With this impassioned and unrelentingly bleak directorial debut, Paddy Considine – the man best known as Shane Meadows’s regular leading man – reveals himself as a strong director of actors. Mullan and Marsan deliver a pair of forceful, if familiar, performances, and the supporting cast are all near-perfect.
Special mention, though, goes to actress and comedienne Colman whose astonishing turn as Hannah scales the same excruciatingly fragile heights as Emily Watson in ‘Breaking the Waves’. Her work is exemplary: technically polished without feeling studied, empathetic but never overbearing or saccharine. One scene has her weeping in the storeroom of her charity shop while guzzling vodka, then switching in a heartbeat to a picture of happiness when a customer enters. It’s a shame that Colman is shortchanged by Considine’s writing and direction, which is prone to excess: one trite moment has her wailing abuse at a portrait of Jesus. There’s another instance where Joseph is sat in the pub psychotically muttering to himself, an off-hand morsel of virtuosic acting that confuses rather than enlightens. And whichever way you slice it, the story never feels fully plausible.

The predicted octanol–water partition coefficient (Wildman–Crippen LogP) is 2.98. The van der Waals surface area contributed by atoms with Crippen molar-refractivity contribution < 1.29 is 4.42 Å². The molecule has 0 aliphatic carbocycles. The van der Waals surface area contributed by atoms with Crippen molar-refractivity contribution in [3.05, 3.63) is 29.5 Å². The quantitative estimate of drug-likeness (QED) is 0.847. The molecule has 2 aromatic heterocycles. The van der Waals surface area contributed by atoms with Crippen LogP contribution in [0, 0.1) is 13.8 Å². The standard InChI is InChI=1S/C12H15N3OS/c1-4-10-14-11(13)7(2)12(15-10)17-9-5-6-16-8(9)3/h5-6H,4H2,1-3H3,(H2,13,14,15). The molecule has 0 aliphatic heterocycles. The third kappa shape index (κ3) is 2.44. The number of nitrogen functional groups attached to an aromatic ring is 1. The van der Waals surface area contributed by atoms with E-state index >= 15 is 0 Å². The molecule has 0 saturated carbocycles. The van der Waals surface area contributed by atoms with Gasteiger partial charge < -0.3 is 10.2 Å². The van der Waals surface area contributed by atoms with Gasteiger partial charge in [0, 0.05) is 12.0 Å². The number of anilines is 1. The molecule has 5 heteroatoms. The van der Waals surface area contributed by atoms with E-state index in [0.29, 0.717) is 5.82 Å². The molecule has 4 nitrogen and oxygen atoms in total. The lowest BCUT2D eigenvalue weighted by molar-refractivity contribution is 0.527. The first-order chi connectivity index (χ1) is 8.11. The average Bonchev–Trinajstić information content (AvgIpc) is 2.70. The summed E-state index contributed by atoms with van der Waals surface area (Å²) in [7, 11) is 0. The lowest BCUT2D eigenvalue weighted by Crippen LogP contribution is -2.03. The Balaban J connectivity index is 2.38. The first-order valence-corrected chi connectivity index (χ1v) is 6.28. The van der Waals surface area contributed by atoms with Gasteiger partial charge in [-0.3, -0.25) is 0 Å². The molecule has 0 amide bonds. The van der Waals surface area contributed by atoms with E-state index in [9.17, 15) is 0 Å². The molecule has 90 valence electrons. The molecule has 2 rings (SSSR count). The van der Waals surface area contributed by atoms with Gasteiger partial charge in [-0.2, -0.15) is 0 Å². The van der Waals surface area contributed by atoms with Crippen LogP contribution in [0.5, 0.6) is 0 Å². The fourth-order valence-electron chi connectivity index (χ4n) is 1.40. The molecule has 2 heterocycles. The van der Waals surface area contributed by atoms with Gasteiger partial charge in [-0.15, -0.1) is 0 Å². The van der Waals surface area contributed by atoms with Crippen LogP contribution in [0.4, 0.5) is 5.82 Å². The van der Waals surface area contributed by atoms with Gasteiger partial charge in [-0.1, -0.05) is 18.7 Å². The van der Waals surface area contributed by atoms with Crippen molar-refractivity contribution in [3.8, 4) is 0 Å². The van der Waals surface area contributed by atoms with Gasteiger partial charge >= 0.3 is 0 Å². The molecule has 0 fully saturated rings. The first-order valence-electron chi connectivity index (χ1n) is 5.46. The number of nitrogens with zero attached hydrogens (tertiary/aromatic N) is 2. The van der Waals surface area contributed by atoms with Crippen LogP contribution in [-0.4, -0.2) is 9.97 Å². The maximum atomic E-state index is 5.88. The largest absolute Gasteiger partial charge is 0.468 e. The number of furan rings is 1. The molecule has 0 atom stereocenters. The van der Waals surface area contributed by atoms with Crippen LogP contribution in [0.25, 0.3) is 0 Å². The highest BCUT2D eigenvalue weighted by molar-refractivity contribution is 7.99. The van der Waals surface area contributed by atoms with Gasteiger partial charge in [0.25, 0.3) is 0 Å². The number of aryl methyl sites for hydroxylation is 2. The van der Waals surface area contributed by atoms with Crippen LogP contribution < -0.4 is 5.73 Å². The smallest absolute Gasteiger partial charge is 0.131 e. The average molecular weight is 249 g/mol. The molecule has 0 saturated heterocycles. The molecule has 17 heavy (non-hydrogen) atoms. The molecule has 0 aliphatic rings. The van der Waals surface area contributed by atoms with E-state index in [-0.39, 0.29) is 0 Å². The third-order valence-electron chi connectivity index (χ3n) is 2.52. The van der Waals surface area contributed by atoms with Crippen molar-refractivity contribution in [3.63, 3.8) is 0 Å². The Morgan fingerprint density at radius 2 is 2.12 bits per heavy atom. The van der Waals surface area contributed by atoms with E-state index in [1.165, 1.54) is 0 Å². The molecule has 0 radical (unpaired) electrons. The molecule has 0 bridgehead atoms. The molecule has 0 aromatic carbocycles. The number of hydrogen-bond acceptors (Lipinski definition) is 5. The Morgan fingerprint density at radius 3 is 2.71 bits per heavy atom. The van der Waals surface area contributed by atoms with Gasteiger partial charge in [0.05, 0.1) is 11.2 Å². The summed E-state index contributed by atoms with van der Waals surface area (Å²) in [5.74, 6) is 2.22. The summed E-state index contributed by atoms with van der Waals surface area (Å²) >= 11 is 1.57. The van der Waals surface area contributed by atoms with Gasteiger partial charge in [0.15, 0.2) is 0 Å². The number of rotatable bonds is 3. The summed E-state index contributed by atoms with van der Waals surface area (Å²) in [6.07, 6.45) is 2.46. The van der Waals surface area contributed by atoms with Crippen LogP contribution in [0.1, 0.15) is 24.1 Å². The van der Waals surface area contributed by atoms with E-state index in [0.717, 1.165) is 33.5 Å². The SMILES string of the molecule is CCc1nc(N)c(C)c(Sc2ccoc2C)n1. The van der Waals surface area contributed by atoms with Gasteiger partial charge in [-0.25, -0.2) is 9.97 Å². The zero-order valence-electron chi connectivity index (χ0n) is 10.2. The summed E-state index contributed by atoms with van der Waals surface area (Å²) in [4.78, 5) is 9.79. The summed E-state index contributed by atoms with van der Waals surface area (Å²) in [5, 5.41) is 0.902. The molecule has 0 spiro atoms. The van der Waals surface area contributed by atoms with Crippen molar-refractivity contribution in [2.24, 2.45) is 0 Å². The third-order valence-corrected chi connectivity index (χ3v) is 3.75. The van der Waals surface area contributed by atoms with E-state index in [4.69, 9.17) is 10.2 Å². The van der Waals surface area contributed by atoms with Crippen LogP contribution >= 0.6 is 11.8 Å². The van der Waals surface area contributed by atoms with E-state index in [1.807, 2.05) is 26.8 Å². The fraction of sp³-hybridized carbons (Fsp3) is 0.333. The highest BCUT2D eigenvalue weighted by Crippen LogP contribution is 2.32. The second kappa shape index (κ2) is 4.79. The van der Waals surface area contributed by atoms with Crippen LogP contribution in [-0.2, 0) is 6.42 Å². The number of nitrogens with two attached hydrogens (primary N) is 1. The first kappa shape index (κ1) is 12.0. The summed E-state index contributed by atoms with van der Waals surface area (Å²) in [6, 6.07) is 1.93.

The supple, close-proximity camerawork by cinematographer Erik Wilson complements the material nicely, though the same can’t be said of the wan acoustica that crops up constantly on the soundtrack. The film says that a violent way of life is always punished, sometimes physically, always psychologically. It’s not a particularly deep or unique statement, but Considine howls it with sincerity and conviction.